The Donner Party was a group of American pioneers seeking a better life in California during the mid-19th century period of westward expansion known as Manifest Destiny. Their wagon train arrived late in the season and winter storms overcame them before they were able to pass up and over the mountains. They were forced to hunker down and survive with dwindling provisions and little protection from the elements. 

The group of 17 who left in search of help was dubbed The Snowshoe Party and later renamed Forlorn Hope by historians. They left Truckee Lake (now known as Donner Lake) on the morning of December 16, 1846. The group consisted of 10 men, five women and two boys. The youngest member of the party was 10 and the oldest was 57. They were farmers, tradesmen, housewives and children, but none were experienced in wilderness travel in the winter.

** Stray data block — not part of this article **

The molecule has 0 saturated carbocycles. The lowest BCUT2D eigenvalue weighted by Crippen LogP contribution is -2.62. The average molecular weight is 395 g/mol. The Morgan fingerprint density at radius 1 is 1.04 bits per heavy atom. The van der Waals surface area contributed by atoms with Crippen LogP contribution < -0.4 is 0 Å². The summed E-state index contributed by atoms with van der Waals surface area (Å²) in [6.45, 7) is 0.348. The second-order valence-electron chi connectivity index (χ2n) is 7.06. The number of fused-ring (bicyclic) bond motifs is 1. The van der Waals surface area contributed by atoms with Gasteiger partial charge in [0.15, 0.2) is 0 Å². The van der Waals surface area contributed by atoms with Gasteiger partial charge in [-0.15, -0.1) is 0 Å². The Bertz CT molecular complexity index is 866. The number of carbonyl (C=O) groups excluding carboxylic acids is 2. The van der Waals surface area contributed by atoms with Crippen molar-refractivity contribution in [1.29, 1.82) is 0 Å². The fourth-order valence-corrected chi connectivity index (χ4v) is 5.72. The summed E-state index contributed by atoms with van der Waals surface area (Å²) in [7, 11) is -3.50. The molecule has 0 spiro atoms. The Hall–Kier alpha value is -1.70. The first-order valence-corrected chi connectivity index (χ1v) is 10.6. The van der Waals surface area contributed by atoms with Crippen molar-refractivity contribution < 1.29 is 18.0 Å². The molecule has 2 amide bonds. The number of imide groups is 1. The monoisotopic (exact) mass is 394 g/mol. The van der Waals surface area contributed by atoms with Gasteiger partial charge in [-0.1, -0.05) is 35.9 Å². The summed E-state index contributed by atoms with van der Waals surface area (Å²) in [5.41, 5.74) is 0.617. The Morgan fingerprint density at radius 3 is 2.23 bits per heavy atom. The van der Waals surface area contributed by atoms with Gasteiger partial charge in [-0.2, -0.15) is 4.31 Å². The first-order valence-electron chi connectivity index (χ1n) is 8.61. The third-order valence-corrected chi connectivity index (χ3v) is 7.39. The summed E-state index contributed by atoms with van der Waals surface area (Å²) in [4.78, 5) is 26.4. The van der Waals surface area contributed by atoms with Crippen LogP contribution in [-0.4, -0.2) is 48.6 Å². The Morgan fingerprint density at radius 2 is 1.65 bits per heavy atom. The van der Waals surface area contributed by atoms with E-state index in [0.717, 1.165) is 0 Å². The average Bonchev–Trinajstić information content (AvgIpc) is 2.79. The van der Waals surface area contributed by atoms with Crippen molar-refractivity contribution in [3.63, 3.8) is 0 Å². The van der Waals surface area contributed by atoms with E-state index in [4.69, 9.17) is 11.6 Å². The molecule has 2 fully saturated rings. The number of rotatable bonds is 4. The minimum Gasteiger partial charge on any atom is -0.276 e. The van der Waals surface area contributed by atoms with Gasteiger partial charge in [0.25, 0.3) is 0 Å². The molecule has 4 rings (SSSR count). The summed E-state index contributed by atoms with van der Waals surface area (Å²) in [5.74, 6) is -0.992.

The Forlorn Hope team expected it would take six to eight days to reach Sutter’s Fort roughly 40 miles away in Sacramento. But they would have to cross the summit of the Sierra Nevada mountain range, which included several 7,000-foot peaks and snow up to 30 feet deep. They fashioned handmade snowshoes out of what was available and set forth with six days of rations of dried meat, the clothes on their back and some wool blankets. 

Within days, the party to become lost and encountered inclement weather. A 100-year snowstorm descended and devastated the group. Only seven people survived to reach Johnson’s Ranch near Wheatland, California, 33 days later. They’d been without food for up to six days at a time, suffered severe frostbite, were exposed to hypothermia, had feet ravaged and forced to engage in cannibalism to survive.